Apart from the two unique themes described above, the present study also revealed similarities with findings from previous studies. This study indicates that getting life back to normal is imperative for Taiwanese adolescents who undergo abortion. All the participants in this study had completed their abortion within the first trimester, which was consistent with the finding of an Indian study (Kalyanwala et al., 2010) that most (75%) of the unmarried young women received an abortion in the first trimester. This experience differs from that of adult women who wrestled with abortion decisions for 3 to 10 days after learning they were pregnant (B. U. Lee & Yang, 2000). One possible explanation might be that teenagers have more pressure from peer, school, family, and social norms than mature women regarding having a baby before marriage, so they will make the decisions for abortion promptly to return to their usual lifestyle (Fergusson et al., 2007). Accordingly, some participants in this study resumed their daily activities the day after surgery, including going back to school. Taiwanese women believe that post-abortion care should be the same as postpartum care of a term delivery to preserve future fertility and good health; however, post-abortion care was widely overlooked by those participants. They stated that they felt fine after abortion and did not see the need to access post-abortion care. Sometimes, it was difficult for them to obtain a parental signed request for leaving from school, as most did not mention the procedure to their parents. Health professionals’ attitude toward abortion is another reason why participants were reluctant to do follow-up care because some of the professionals perceived abortion as a crime and a sin (Gesteira et al., 2008). Post-abortion care is very important in reproductive health care (Cappiello et al., 2011). Further education on health care after abortion is needed.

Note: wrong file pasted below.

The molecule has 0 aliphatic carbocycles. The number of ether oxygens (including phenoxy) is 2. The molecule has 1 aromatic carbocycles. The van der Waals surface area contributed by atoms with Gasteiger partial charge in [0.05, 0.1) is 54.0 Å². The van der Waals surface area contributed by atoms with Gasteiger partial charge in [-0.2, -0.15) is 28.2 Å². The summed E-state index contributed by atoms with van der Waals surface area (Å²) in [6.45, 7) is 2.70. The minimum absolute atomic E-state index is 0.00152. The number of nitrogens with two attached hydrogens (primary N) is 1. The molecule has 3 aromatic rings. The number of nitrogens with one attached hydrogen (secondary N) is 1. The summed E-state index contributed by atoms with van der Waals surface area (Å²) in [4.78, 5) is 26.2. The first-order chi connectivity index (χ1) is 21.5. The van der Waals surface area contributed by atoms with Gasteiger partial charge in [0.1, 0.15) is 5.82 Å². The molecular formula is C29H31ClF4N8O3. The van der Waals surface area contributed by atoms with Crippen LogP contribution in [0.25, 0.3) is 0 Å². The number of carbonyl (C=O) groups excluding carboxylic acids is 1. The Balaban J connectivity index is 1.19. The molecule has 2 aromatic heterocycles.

Research from previous studies has shown the role of family members in decision making regarding teenage abortion (Halldén et al., 2005; Kalyanwala et al., 2010; Kjelsvik and Gjengedal, 2011). The mother is often the main person to consult with decisions for or against abortion for unmarried teenagers. However, in the current study, partners, friends, classmates, siblings, and grandmothers were the major persons these teenagers talked to. Two explanations might contribute to this finding. First, pregnancy before marriage has a stigma that is perceived to ruin a family’s reputation in Taiwan (Hung, 2010; Yu, 2012). Second, a distant relationship existed between parents and teenagers. Participants in this study were afraid of possible punishments from parents, so they turned to siblings or grandparents for emotional or financial assistance, in addition to seeking help from partners, friends, and classmates.